10. This thread makes me somewhat happy I didn't get a Genium. I'm not an early adopter due to these kinds of problems but I did try to get one. Insurance would not cover so got a new cleg instead and have been quite satisfied with it. I do hate that you cannot "legally" use whatever foot you want especially since OB feet are so horribly limited for women. On the plus side I forgot my charger one weekend and the thing stayed fully charged from Friday morning at 6:30 until I took it off Sunday night at 23:00. Not sure howuch longer it might have gone. I was very pleasantly surprised.
  11. Has anyone had much experience with treating/preventing this? I'm 56 and have been AKA for 30 years. No osteo anywhere but the hip due to lack of weight bearing on the hip joint since weight is pretty much on the ischium with the prosthesis. I've been taking medication for a few years which has kept it stable but would do much better if there was a way to do some kind of weight bearing activity on this side. Is there any way to do that?
  12. Gibby

    Genium Trial

    Just an update that I opted not to get the Genium. Thought it would be covered by insurance since Blue Cross of Minnesota pays but my employer's Blue Cross is Illinois and they denied. I think that inconsistency would have been useful in an appeal but frankly I just didn't have time to deal with it. My old leg needed replacement ASAP and I'd already spent months getting the necessary letters, etc. to submit for the first go round. Just too busy with work and too much travel to keep dealing with the old leg plus the appeal nonsense. I was quite happy with the c-leg and so far no one I've talked to is really raving about how great the Genium is.
  13. Gibby

    Possible Revision Surgery

    There are certainly no guarantees you'll be able to run and be free of sores and prosthetic problems as a BK. And though wearing high heels might seem like an important part of your life right now, it's a relatively minor issue in the long run. The more of your leg you have removed the greater the burden on what's left and you could find yourself with much greater challenges some day than not being able to wear high heels. If you can get up in the morning or the middle of the night or at the beach or at the pool without a prosthesis or crutches that's a big deal - something you might currently take for granted.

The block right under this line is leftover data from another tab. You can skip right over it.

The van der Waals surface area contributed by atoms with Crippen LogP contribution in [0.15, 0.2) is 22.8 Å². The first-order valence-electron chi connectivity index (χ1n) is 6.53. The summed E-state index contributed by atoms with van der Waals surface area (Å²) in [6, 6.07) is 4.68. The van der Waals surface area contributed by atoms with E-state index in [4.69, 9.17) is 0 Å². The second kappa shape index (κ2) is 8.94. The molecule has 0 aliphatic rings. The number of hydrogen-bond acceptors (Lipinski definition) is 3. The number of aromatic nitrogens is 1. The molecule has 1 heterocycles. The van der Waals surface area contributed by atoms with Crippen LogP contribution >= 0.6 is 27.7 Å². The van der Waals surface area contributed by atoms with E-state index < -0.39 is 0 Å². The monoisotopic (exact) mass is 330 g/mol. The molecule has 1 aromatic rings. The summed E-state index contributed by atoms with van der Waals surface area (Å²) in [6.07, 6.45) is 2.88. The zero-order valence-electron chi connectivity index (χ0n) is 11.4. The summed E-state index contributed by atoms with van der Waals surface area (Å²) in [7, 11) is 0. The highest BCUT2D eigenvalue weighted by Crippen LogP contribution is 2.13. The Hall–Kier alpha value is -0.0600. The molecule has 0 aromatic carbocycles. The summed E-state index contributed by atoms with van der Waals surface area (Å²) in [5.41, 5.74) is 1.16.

14. Gibby

    Getting a new leg

    Ya I feel really fortunate that I've had great luck over the last nine years. I couldn't believe it has been that long. Fortunately my legwoman is only about 15 minutes from my office. She is also an excellent prosthetist - who I fortunately found after about 20 years of lousy ones. That makes all the difference in the world - something I don't think you can fully comprehend when you're a new amputee.
  15. Started the project of getting a new ak leg today - completely new. I haven't had an entirely new leg in about nine years. My c-leg is nine years old and is shot and socket fit is out of whack beyond adjustment. I did just get a new foot last year and got a new socket maybe 5 years ago and also had one major expensive c-leg repair in the middle. But now it's time to start from scratch. This got me to wondering about others' experiences with new legs. How often have you had to get an entirely new leg? When you do, how long does it take you to go from start to finish - finish being when it's working good and no further adjustments needed from the initial fitting/construction? Do you often just replace parts like the socket, knee, etc. or get a whole new leg if something goes wrong with a major component? This is the longest I've ever gone without getting an entirely new leg. I think it has often taken me six months or more to get a new leg perfected. The last one though was less than this - new prosthetist finally figured out something unique about my alignment and got it right pretty quick. It was maybe 6-8 weeks. I also stopped getting a cosmetic cover when I got a c-leg so that saved A LOT of time as I was so picky about getting the shape of that thing perfect - which of course it never is. How about you?